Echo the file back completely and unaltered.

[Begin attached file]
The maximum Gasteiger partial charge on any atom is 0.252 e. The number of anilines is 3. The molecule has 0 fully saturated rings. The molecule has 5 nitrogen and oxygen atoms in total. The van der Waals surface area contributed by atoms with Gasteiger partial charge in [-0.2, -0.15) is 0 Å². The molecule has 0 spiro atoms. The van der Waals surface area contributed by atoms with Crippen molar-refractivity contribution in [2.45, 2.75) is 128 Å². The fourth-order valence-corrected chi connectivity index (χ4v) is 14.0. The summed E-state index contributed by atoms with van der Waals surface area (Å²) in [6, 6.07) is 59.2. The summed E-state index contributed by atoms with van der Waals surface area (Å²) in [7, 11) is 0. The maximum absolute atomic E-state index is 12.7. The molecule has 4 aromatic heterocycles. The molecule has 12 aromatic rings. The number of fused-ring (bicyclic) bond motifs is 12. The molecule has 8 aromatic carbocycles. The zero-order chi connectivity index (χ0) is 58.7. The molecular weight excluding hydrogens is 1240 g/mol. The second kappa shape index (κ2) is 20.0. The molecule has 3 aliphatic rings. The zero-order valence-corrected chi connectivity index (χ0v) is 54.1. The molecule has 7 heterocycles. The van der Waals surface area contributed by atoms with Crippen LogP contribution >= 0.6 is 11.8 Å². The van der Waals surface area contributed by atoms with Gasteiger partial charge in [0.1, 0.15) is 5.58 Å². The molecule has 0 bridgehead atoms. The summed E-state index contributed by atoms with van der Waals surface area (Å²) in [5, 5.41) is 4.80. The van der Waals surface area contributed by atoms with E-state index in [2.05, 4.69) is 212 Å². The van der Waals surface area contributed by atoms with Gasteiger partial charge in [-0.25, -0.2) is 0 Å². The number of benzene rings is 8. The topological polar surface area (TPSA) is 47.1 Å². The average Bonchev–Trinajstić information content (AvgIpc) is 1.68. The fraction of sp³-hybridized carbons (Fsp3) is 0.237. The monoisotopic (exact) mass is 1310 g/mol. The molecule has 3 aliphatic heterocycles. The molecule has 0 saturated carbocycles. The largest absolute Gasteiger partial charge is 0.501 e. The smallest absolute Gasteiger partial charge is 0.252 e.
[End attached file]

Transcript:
The maximum Gasteiger partial charge on any atom is 0.252 e. The number of anilines is 3. The molecule has 0 fully saturated rings. The molecule has 5 nitrogen and oxygen atoms in total. The van der Waals surface area contributed by atoms with Gasteiger partial charge in [-0.2, -0.15) is 0 Å². The molecule has 0 spiro atoms. The van der Waals surface area contributed by atoms with Crippen molar-refractivity contribution in [2.45, 2.75) is 128 Å². The fourth-order valence-corrected chi connectivity index (χ4v) is 14.0. The summed E-state index contributed by atoms with van der Waals surface area (Å²) in [6, 6.07) is 59.2. The summed E-state index contributed by atoms with van der Waals surface area (Å²) in [7, 11) is 0. The maximum absolute atomic E-state index is 12.7. The molecule has 4 aromatic heterocycles. The molecule has 12 aromatic rings. The number of fused-ring (bicyclic) bond motifs is 12. The molecule has 8 aromatic carbocycles. The zero-order chi connectivity index (χ0) is 58.7. The molecular weight excluding hydrogens is 1240 g/mol. The second kappa shape index (κ2) is 20.0. The molecule has 3 aliphatic rings. The zero-order valence-corrected chi connectivity index (χ0v) is 54.1. The molecule has 7 heterocycles. The van der Waals surface area contributed by atoms with Crippen LogP contribution >= 0.6 is 11.8 Å². The van der Waals surface area contributed by atoms with Gasteiger partial charge in [0.1, 0.15) is 5.58 Å². The molecule has 0 bridgehead atoms. The summed E-state index contributed by atoms with van der Waals surface area (Å²) in [5, 5.41) is 4.80. The van der Waals surface area contributed by atoms with E-state index in [2.05, 4.69) is 212 Å². The van der Waals surface area contributed by atoms with Gasteiger partial charge in [-0.25, -0.2) is 0 Å². The number of benzene rings is 8. The topological polar surface area (TPSA) is 47.1 Å². The average Bonchev–Trinajstić information content (AvgIpc) is 1.68. The fraction of sp³-hybridized carbons (Fsp3) is 0.237. The monoisotopic (exact) mass is 1310 g/mol. The molecule has 3 aliphatic heterocycles. The molecule has 0 saturated carbocycles. The largest absolute Gasteiger partial charge is 0.501 e. The smallest absolute Gasteiger partial charge is 0.252 e.